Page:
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The Arts

Creative Proof

Documentarian Steven Fischer pushes artists to talk about what makes them make art

Michelle Gienow
Steve Fischer searches for the source of creativity.

By John Barry | Posted 7/14/2010

For more information, visit stevenfischer.net.

The air conditioner has automatically switched on at the empty Blue Note Jazz Club in Greenwich Village, and 38-year-old director Steve Fischer lifts his hand up, asking the cameramen to halt. "The air conditioner? That wasn't on before," he says. The cameraman shouts back at the greeter, who is on the phone trying to convince someone that they do not, in fact, have a $65 dollar table reserved for a Dave Brubeck three-night stand.

At 2 p.m. on Friday afternoon, the club is slowly getting ready for the long weekend, and the filming of a Baltimore-based director's documentary on creativity--Old School, New School--isn't high on the club's priority list. Someone's bass player--maybe Brubeck's--has already deposited a huge white upright bass case covered with airport stickers in the middle of the floor next to a set of snare drums and several upended chairs. Fischer is going to have to deal with background noise.

McCoy Tyner, the 71-year-old jazz legend best known as John Coltrane's pianist on his Impulse! recordings, is seated in a chair Fischer has set out next to the tiny stage, straightening out his pants. Both poised and relaxed, he is waiting like a dinner guest for the cameras to turn back on. He's a veteran of hundreds of interviews, and it's not his last for the day: There's a New York jazz deejay waiting at the bar with recording equipment. There's a brief silence, broken by this reporter, who--while not interviewing Tyner--felt he had to say something.

"Nice shoes."

Tyner turns his full attention toward the speaker and then looks at the shoes as if for the first time. They're shiny leather loafers, with three braided silver threads across each tongue. He smiles.

"You like them?" he asks genially. "I can tell you where you can get them. I got them a few blocks from here."

Fischer, meanwhile, is scribbling on a notepad. This is his 14th shoot for a documentary that he's been shooting for more than two years. He has already directed two shoots this afternoon. The first was with Scottish actor Brian Cox in the backyard of his Manhattan apartment; Cox went into the depths of an actor's creative energy. After Cox, earlier in the day at an then-empty Blue Note, Fischer talked about artistic "risk taking" with Francisco Mela, a youthful Cuban-born jazz drummer.

It's not, actually, an interview, though. "It's a conversation," he whispers to this reporter. And that conversation is about personal creativity--one of those topics that gets many artists, even the actors, to zip up. "I get them comfortable," Fischer says. Then he guides them out of their zone. "I see where it can go," he says.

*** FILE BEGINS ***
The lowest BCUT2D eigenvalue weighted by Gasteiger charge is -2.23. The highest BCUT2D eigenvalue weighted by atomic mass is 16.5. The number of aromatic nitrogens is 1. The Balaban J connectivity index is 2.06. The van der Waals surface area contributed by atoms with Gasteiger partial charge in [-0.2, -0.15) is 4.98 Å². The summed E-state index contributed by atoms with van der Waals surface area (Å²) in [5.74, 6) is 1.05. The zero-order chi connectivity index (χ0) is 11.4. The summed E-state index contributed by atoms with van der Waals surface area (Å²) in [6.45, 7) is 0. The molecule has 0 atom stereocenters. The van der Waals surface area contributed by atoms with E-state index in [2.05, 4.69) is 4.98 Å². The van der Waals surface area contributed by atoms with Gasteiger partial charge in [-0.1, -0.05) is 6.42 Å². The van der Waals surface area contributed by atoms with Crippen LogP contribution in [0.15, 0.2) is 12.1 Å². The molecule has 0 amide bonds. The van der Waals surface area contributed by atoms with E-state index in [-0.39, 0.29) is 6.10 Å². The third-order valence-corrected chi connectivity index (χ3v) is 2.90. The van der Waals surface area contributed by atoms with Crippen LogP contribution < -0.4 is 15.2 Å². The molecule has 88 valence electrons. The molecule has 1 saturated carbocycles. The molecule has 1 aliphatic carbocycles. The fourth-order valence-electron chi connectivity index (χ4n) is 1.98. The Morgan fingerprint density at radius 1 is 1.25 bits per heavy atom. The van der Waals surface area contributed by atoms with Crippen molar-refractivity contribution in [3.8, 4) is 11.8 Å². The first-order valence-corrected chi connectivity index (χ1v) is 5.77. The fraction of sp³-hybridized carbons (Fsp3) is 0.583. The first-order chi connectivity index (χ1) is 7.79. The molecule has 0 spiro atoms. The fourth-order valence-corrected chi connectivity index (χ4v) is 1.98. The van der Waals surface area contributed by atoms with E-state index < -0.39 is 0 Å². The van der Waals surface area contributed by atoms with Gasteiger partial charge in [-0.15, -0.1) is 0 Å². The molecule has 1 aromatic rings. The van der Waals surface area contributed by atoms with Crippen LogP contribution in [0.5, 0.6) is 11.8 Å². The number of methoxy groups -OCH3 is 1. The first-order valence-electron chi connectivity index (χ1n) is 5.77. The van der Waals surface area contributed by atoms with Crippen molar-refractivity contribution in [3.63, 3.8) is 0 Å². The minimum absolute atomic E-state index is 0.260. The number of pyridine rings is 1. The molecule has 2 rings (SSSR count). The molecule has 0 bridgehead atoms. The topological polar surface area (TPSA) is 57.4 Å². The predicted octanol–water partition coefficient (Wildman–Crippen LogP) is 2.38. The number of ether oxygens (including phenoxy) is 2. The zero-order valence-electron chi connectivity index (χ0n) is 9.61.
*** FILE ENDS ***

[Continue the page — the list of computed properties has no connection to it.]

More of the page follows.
Tyner is waiting before the camera, and Fischer has about 50 minutes to see where he can go. Fischer hands him a disclaimer. Tyner pulls his reading glasses out of his pocket and inspects the paper. "Can you get me a copy of this," he asks his agent. Then pauses. He looks back. "That doesn't have my bank account on it?" Then he turns toward Fischer.

"So is this for television?"

"No, it's independent," Fischer says. "Out of my own pocket."

He claps, and the shoot begins. Fischer first reads Tyner the project's mission statement: "This is for high schools, colleges, conservatories, and private sale. This is a study of creativity and how young people, starting out in their profession, in their early twenties, how these people are tapping into their personal creative brilliance. How can you be the best you can be in the arts."

Tyner nods. Fischer continues: "So I'd like to know what the best definition is for success in the arts."

Tyner chuckles softly. "I wish I could answer that." He still appears good-natured, but unsure what Fischer wants. "I'll attempt to say a few things that might be relevant . . .

"All I know is I had a lot of support from my mother in the piano," he continues. "She loved piano. I know whenever we'd go to somebody's house with a piano, she'd tinkle it. She never studied. And she was a beautician, and some of her clients had pianos. So I took an interest in the piano, and . . . I could always ask them, 'Do you mind, if I come over and play piano?' They said, 'No, no problem.'"

He laughs. "They never said no," he says. "They wouldn't say that to me." He looks around the room. "Just joking. They were so nice. Lovely, lovely people."

Fischer, however, sticks to the big issues: Do you have to suffer? "Well, you don't have to suffer," Tyner says. "There's a reason for everything. There's a meaning . . . it's good to have somebody who's willing to support you. You need somebody to support you, not asking, 'Why you making that noise?'" Tyner talks a little bit about the early days in Philadelphia, before his days with Coltrane, when he played in a slightly noisy R&B band.

Fischer persists: Young people today? Do they expect instant success?

Tyner mulls it over. "I know they grew up in a different environment," he says. "But I can't speak for everybody." He talks a little about his granddaughter, who likes to go shopping. "You can enter their world without being domineering," he says. "You need to show them that you're interested."